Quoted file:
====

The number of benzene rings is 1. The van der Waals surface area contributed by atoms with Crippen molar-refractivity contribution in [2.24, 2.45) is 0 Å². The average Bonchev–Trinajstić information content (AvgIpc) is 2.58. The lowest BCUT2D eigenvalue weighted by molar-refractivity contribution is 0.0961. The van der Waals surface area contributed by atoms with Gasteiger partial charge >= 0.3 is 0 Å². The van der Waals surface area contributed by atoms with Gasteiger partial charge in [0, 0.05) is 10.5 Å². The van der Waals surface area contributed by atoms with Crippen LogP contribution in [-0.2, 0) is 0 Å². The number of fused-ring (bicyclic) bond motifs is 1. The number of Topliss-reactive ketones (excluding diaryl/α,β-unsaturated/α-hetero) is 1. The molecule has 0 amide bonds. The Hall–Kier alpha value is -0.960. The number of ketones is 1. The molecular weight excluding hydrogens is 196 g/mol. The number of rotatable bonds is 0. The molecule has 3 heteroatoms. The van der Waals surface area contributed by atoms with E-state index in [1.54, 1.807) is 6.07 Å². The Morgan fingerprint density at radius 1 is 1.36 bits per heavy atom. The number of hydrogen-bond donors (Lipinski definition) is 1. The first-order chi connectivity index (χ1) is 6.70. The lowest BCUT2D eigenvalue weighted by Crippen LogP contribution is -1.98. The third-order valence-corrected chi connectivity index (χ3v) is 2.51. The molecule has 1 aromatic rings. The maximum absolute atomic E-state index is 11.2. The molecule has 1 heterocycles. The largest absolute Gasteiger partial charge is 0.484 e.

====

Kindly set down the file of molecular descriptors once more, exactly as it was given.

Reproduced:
The number of benzene rings is 1. The van der Waals surface area contributed by atoms with Crippen molar-refractivity contribution in [2.24, 2.45) is 0 Å². The average Bonchev–Trinajstić information content (AvgIpc) is 2.58. The lowest BCUT2D eigenvalue weighted by molar-refractivity contribution is 0.0961. The van der Waals surface area contributed by atoms with Gasteiger partial charge >= 0.3 is 0 Å². The van der Waals surface area contributed by atoms with Gasteiger partial charge in [0, 0.05) is 10.5 Å². The van der Waals surface area contributed by atoms with Crippen LogP contribution in [-0.2, 0) is 0 Å². The number of fused-ring (bicyclic) bond motifs is 1. The number of Topliss-reactive ketones (excluding diaryl/α,β-unsaturated/α-hetero) is 1. The molecule has 0 amide bonds. The Hall–Kier alpha value is -0.960. The number of ketones is 1. The molecular weight excluding hydrogens is 196 g/mol. The number of rotatable bonds is 0. The molecule has 3 heteroatoms. The van der Waals surface area contributed by atoms with E-state index in [1.54, 1.807) is 6.07 Å². The Morgan fingerprint density at radius 1 is 1.36 bits per heavy atom. The number of hydrogen-bond donors (Lipinski definition) is 1. The first-order chi connectivity index (χ1) is 6.70. The lowest BCUT2D eigenvalue weighted by Crippen LogP contribution is -1.98. The third-order valence-corrected chi connectivity index (χ3v) is 2.51. The molecule has 1 aromatic rings. The maximum absolute atomic E-state index is 11.2. The molecule has 1 heterocycles. The largest absolute Gasteiger partial charge is 0.484 e.